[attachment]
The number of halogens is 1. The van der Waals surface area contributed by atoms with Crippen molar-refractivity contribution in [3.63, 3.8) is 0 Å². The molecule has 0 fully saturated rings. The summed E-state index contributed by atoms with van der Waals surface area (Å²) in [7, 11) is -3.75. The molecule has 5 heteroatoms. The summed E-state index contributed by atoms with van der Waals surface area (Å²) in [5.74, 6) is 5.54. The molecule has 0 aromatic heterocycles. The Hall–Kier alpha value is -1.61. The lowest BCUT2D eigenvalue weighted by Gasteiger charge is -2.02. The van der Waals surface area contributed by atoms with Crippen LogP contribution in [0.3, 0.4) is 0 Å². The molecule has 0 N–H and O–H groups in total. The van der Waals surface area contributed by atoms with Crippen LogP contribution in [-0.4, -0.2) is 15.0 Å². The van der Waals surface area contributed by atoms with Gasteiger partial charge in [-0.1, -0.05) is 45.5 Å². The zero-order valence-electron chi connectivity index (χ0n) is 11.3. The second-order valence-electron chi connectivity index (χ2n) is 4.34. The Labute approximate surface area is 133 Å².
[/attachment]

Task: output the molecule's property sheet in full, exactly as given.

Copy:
The number of halogens is 1. The van der Waals surface area contributed by atoms with Crippen molar-refractivity contribution in [3.63, 3.8) is 0 Å². The molecule has 0 fully saturated rings. The summed E-state index contributed by atoms with van der Waals surface area (Å²) in [7, 11) is -3.75. The molecule has 5 heteroatoms. The summed E-state index contributed by atoms with van der Waals surface area (Å²) in [5.74, 6) is 5.54. The molecule has 0 aromatic heterocycles. The Hall–Kier alpha value is -1.61. The lowest BCUT2D eigenvalue weighted by Gasteiger charge is -2.02. The van der Waals surface area contributed by atoms with Crippen LogP contribution in [0.3, 0.4) is 0 Å². The molecule has 0 N–H and O–H groups in total. The van der Waals surface area contributed by atoms with Crippen LogP contribution in [-0.4, -0.2) is 15.0 Å². The van der Waals surface area contributed by atoms with Gasteiger partial charge in [-0.1, -0.05) is 45.5 Å². The zero-order valence-electron chi connectivity index (χ0n) is 11.3. The second-order valence-electron chi connectivity index (χ2n) is 4.34. The Labute approximate surface area is 133 Å².